This is further complicated when growth is considered as a material process, when the disruptive effects of extraction, production, consumption, and waste on ecosystems, living beings, and global biogeochemical cycles are understood and acknowledged, such as in the case of climate change. Biophysical scale - the aggregate size of the economy relative to the ecosystems and, more globally, the earth systems in which it is embedded - and the intensity of the biophysical impacts (depletion, pollution, artificialization) give us a new representation of an inherently bounded and limited economy. The emerging field of Social Ecology has developed metrics and categories that capture growth and scale of capitalist economies in biophysical terms. The sociological presumption is that our metabolism as individuals is subsumed by a wider social organization of metabolism at the societal level. Socio-economic metabolism can be measured as the throughput of matter and energy needed to produce the output of consumption and investment goods and services in a capitalist society. Once we have shaken off the shibboleths of a monetary production economy decoupled from any biophysical base, of dematerialized accumulation (as if we could live off a Twitter feed!), and understand the tight articulation of biophysical throughput and monetary production as well as the embodiment of capital in artifacts (buildings, machines, infrastructures) that only work if fed with energy and matter, then the question of biophysical limits to growth becomes a fact as hard and evident as GDP.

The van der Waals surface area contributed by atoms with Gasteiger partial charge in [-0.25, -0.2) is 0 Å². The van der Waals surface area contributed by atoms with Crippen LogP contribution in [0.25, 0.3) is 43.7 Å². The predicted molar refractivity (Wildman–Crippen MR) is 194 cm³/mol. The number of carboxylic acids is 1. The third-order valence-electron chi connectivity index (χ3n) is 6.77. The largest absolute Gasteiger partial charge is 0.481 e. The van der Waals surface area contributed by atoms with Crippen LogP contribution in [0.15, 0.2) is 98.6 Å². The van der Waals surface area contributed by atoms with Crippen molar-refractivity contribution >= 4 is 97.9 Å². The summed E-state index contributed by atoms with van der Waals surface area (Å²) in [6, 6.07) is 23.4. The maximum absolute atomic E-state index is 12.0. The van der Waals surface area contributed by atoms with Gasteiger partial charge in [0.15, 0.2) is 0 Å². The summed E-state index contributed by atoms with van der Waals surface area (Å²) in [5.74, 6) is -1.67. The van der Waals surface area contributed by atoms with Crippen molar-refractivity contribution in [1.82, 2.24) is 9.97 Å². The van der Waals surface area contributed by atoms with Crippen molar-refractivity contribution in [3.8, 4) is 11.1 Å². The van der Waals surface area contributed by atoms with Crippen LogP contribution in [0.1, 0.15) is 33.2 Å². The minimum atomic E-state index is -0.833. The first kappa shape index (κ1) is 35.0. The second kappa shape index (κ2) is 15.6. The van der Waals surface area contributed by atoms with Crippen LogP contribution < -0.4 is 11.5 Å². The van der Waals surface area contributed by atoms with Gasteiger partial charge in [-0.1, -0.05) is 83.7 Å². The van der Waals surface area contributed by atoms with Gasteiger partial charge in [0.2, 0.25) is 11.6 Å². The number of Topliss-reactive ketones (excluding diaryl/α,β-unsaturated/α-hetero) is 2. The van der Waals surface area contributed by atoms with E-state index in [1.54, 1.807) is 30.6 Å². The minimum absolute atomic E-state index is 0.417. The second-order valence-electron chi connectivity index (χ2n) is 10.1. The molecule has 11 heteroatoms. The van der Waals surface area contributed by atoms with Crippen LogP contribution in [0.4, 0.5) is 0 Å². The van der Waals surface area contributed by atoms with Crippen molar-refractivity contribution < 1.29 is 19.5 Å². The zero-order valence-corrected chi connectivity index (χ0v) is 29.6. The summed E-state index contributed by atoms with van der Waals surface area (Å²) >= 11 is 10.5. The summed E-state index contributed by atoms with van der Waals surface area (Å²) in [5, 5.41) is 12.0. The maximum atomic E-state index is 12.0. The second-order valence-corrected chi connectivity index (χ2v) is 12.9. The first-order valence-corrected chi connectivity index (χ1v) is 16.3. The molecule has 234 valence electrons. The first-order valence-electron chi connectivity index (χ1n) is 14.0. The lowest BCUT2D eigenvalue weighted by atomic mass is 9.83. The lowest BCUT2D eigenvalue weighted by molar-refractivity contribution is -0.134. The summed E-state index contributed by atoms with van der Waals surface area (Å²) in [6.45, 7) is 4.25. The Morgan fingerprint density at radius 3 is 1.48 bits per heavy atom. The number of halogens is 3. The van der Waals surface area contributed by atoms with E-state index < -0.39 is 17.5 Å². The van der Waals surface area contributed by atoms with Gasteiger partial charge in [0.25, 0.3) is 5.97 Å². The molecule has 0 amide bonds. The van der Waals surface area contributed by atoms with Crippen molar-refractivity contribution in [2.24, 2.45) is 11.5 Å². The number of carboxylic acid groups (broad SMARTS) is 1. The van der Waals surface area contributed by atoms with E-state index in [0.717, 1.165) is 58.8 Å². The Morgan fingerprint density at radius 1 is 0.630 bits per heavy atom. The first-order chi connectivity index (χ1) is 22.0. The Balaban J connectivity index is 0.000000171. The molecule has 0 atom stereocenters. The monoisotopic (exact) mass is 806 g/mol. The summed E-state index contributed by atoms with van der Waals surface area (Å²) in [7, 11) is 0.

From this biophysical perspective, the post-growth condition points to the ecological contradictions of capitalist society and its economic growth. These contradictions exist on their own and can no longer be treated as secondary or derivatives of the true inner contradiction between labor and capital. The post-growth condition thus entails an enriched ecologized materialism alongside the more traditional historical materialism on which critical theory has developed since Marx.
As this mode of analysis of capitalism has developed over the last decades it has become evident that the metabolism of advanced capitalist societies must be scaled down. But it has also become evident that scaling down the biophysical growth of a capitalist economy is an impossibility, as John Bellamy Foster has argued - even when GDP growth rates are abysmally low, biophysical scale does not follow. The myriad of mechanisms that keep the accumulation treadmill of capital materialized in ecologically unsustainable metabolic and biophysical processes have been painstakingly documented by ecologized social theory.
Facing and resolving these ecological contradictions means scaling down the economic process of capitalist societies. But the institutionalized social relations of production and consumption in capitalist societies are based on a constant scaling up of the economy and intensification of its effects. The more it is riven by contradictions and faces barriers to its development, the more growth will be considered a solution by its constituent social classes. Modern capitalist societies need and want growth for economic, political and cultural reasons, and yet their metabolism must be scaled down for biophysical reasons. They lack a political vocabulary and an imaginary to express this contradiction on its own terms. This is the problem that the post-growth condition submits to critical sociology and to critical theory in general.
Éric Pineault, Université du Québec à Montréal, Canada, and Research Group on Post-Growth Societies, University of Jena, Germany <firstname.lastname@example.org>